No significant interaction was found between COVID-19–related risk factors and occupation (results not shown). The results of the interactions of COVID-19 diagnosis and COVID-19 symptoms with household size in relation to Cantril Ladder scores are presented in Table 2
. Positive COVID-19 diagnosis and having COVID-19 symptoms had significant interactions with crowded households on subjective well-being, with lower beta coefficients (β = −0.95; CI (−1.76, −0.14) and β = −4.74; CI (−9.87, −1.61), respectively).
In a national sample, our preliminary analysis indicated that the national average Cantril Ladder scores were generally lower than the widely-accepted cut-off point of 7 [9
] across all of the groups during the COVID-19 pandemic. However, the pandemic has had a greater negative impact on well-being among lower-skilled workers, people living in crowded conditions, and those with pre-existing cardiometabolic, respiratory or mental health conditions during the early stage of the pandemic. Our primary findings are in line with national reports on the disparities in the risk and health outcomes of COVID-19 [12
]. Accordingly, the pandemic has potentially increased existing health inequalities and mortality rates among people in deprived areas; in Black, Asian and Minority Ethnic (BAME) groups; in precarious occupations; and in those with comorbidities [12
]. In particular, our study found that a positive COVID-19 diagnosis and having COVID-19 symptoms had interaction effects with crowded living conditions that deteriorated well-being. Our findings add to the existing literature by analysing the underlying factors in each health and social determinant, as discussed, in order to better understand their distinct impact on the health outcomes of COVID-19.
Living conditions play an essential role in well-being. Interestingly, we identified an inverted V-shaped association between household size and well-being, with respondents living in households of two to four persons showing higher levels of well-being compared to those living in single or crowded households. This finding indicates that small to medium-sized households had facilitative effects on better well-being during the pandemic. This effect may be explained by the social support received from household members during the pandemic, whereas for people who lived alone, such support was reduced due to the lockdown and stay-at-home orders [13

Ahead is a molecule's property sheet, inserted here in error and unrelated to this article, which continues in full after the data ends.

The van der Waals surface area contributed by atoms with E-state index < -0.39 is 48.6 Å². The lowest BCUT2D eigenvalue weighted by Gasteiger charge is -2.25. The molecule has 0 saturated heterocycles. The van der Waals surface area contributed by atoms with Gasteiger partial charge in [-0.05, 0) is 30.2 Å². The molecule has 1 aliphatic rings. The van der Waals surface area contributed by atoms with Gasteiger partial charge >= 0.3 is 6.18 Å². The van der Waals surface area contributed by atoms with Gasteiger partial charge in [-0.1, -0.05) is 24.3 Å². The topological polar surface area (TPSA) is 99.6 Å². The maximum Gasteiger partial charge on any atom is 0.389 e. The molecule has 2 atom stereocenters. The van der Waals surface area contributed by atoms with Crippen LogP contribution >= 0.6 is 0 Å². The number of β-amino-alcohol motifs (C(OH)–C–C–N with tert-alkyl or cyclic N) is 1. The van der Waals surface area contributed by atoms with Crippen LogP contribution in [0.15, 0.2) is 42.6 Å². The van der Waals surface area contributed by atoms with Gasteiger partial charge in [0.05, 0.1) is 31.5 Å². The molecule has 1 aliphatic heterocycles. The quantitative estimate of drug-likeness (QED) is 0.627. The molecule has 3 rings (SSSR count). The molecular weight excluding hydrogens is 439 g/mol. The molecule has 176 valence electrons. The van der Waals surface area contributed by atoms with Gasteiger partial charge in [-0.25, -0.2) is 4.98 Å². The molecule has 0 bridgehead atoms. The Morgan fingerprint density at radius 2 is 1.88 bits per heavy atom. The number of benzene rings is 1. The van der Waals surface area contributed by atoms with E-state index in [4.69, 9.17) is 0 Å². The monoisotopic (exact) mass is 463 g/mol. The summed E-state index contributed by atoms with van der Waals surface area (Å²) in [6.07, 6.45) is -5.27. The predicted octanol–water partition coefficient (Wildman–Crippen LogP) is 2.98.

] during the survey period. However, this was not the case for respondents living in relatively-crowded households. Living in crowded households of five persons or more caused lower levels of well-being, and such levels were even lower among respondents with coexisting symptoms or a diagnosis of COVID-19. This negative impact is consistent with prior studies that highlight population density and poor living conditions as being detrimental to physical and mental health [14
]. This is particularly relevant for people with low levels of SES, as economically-disadvantaged people are more likely to live in conditions that deteriorate psychological distress [15
] and the immune system, leading to increased susceptibility to respiratory tract infections [14
The impact of COVID-19 on well-being also differed by occupation. Lower-skilled workers were among those hit hardest by the pandemic [12
]. Our analysis showed that, compared to work-at-home respondents, workers in elementary occupations (i.e., construction, manufacture, and food retail), and logistics, delivery services and public transport were associated with a significant decrease of 0.31 and 0.37 units in well-being, respectively. According to the data from the UK Official for National Statistics, domestic workers, and leisure and other service occupations are significantly more likely to suffer from excessive exposure to COVID-19 due to physical proximity to others; for example, public transport and bus drivers were reported to have the highest rates of mortality from COVID-19 [12
]. As financially-disadvantaged people are often employed in occupations that do not provide opportunities to work from home, many of these workers risk their health and well-being performing precarious jobs during the pandemic. However, such differences were not observed among healthcare, social care, safety, and social service workers. Although it is contradictory to the findings on healthcare workers in China [16
], our study embodies a broader spectrum of occupations, highlighting the contrast of well-being among lower-skilled workers compared to relatively-higher–skilled workers with less-insecure employment.